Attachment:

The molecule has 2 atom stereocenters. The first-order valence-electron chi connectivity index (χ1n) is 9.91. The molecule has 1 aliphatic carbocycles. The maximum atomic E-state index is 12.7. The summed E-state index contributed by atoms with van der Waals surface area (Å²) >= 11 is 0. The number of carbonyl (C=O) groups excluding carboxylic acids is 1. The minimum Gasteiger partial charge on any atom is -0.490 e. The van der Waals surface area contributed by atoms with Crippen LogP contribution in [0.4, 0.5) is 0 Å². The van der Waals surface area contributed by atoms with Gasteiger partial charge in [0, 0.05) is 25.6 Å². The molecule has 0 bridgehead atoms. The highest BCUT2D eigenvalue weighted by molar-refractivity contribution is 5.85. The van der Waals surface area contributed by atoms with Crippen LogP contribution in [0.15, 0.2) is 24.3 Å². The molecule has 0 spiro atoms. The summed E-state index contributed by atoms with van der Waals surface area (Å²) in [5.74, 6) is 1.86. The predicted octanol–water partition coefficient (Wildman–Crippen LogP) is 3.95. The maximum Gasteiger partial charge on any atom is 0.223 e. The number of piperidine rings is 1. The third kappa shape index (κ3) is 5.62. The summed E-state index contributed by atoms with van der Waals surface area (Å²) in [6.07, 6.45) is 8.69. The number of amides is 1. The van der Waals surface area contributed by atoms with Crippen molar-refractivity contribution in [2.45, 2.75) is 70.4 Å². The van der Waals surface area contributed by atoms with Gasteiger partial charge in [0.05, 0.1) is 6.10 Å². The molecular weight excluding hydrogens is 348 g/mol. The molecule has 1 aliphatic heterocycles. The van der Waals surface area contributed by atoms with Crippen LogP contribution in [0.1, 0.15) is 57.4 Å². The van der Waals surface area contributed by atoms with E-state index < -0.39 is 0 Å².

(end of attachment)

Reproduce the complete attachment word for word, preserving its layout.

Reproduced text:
The molecule has 2 atom stereocenters. The first-order valence-electron chi connectivity index (χ1n) is 9.91. The molecule has 1 aliphatic carbocycles. The maximum atomic E-state index is 12.7. The summed E-state index contributed by atoms with van der Waals surface area (Å²) >= 11 is 0. The number of carbonyl (C=O) groups excluding carboxylic acids is 1. The minimum Gasteiger partial charge on any atom is -0.490 e. The van der Waals surface area contributed by atoms with Crippen LogP contribution in [0.4, 0.5) is 0 Å². The van der Waals surface area contributed by atoms with Gasteiger partial charge in [0, 0.05) is 25.6 Å². The molecule has 0 bridgehead atoms. The highest BCUT2D eigenvalue weighted by molar-refractivity contribution is 5.85. The van der Waals surface area contributed by atoms with Crippen LogP contribution in [0.15, 0.2) is 24.3 Å². The molecule has 0 spiro atoms. The summed E-state index contributed by atoms with van der Waals surface area (Å²) in [5.74, 6) is 1.86. The predicted octanol–water partition coefficient (Wildman–Crippen LogP) is 3.95. The maximum Gasteiger partial charge on any atom is 0.223 e. The number of piperidine rings is 1. The third kappa shape index (κ3) is 5.62. The summed E-state index contributed by atoms with van der Waals surface area (Å²) in [6.07, 6.45) is 8.69. The number of amides is 1. The van der Waals surface area contributed by atoms with Crippen molar-refractivity contribution in [2.45, 2.75) is 70.4 Å². The van der Waals surface area contributed by atoms with Gasteiger partial charge in [0.05, 0.1) is 6.10 Å². The molecular weight excluding hydrogens is 348 g/mol. The molecule has 1 aliphatic heterocycles. The van der Waals surface area contributed by atoms with Crippen LogP contribution in [0.1, 0.15) is 57.4 Å². The van der Waals surface area contributed by atoms with E-state index < -0.39 is 0 Å².